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On the moon for fifty years

Heraeus and the Apollo 11 mission

When Neil Armstrong, Buzz Aldrin and Michael Collins set off on the first manned moon landing in 1969, they had a laser retroreflector on board. The device still stands on the moon today and makes it possible to measure the exact distance between Earth and Moon. High-tech fused silica from Heraeus made this reflector possible. More infos on the retroreflector and various space missions can be found at

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Video Material

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Info Material

Apollo 11
Source: NASA

Press Release: 50 years of Heraeus on the moon


Infographic: How Lunar Laser Ranging Works

Apollo 11
Source: NASA

Media Briefing “Heraeus and Apollo 11”

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Picture material

Heraeus Tripelprismen

Triple prisms like the ones used for the retroreflector of the Apollo 11 mission.

Heraeus HQS History

Employees of the Heraeus fused silica division in Hanau celebrate a successful production completion (at the end of the 1960s). Peter Hitzschke can be seen on the right hand of the picture (with closed eyes).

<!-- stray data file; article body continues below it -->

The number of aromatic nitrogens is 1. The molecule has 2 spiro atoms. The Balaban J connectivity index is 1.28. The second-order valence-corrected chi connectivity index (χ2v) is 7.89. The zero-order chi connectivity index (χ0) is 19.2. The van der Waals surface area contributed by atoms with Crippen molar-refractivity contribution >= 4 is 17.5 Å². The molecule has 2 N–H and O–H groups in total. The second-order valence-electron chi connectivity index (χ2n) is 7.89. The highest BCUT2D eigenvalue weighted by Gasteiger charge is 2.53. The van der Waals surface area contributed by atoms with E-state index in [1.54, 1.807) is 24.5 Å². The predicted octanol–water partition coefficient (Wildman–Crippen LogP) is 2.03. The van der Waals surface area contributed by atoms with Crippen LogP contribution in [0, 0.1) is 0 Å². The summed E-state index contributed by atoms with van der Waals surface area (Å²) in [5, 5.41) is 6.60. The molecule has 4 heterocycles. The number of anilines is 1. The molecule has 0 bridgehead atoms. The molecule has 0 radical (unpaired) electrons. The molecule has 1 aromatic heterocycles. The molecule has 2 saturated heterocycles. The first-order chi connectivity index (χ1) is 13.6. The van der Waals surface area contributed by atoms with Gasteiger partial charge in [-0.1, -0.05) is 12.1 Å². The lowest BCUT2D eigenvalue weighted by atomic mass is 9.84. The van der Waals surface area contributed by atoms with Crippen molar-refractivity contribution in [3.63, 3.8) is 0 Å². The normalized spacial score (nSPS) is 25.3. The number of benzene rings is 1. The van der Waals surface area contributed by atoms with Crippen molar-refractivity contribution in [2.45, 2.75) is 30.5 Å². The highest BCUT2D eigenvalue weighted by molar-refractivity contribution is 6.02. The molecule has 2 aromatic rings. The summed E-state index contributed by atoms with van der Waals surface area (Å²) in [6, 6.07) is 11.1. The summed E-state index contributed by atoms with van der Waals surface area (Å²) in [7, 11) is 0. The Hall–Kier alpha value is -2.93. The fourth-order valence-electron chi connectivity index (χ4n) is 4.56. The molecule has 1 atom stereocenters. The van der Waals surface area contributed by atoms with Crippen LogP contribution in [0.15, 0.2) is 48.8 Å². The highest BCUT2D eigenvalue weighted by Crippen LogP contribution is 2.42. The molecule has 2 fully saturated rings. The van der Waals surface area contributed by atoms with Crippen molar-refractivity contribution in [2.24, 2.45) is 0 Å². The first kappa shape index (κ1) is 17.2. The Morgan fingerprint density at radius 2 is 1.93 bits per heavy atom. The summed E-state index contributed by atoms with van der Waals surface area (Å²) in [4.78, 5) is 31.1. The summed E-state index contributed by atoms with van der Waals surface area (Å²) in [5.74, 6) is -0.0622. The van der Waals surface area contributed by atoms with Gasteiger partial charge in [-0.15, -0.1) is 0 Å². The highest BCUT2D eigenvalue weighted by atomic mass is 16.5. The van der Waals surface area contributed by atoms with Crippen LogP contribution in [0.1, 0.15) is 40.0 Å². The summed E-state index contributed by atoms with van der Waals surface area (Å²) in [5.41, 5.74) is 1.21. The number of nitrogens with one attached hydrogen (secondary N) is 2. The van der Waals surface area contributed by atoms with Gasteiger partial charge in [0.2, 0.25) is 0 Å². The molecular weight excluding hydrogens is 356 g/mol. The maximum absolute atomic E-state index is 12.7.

Heraeus Employees Quartz melt (1966)

Employees of the Heraeus fused silica division in Hanau in the year 1966. Third from left is Peter Hitzschke, to his right his superior and head of fused silica production Martin Selke. The disks seen on the picture are mirrors that have been produced in the mid-60s for NASA, presumably for space telescopes.


The core team that was responsible for the production of the triple prisms (grinding and polishing) in the Heraeus fused silica plant in Hanau, Germany (1968). To the right a precision cutting machine can be seen – it was used to cut the triple prisms in their characteristic shape.


Gerhard Steiner controls the quality of the tripelprisms for the Apollo 11 mission (1969).

Aldrin Reflector
Source: NASA

Buzz Aldrin carries the Laser Ranging Retro-Reflector in his right hand on his way to deploy it. In his left hand is the Passive Seismic Experiments Package. Source: NASA.

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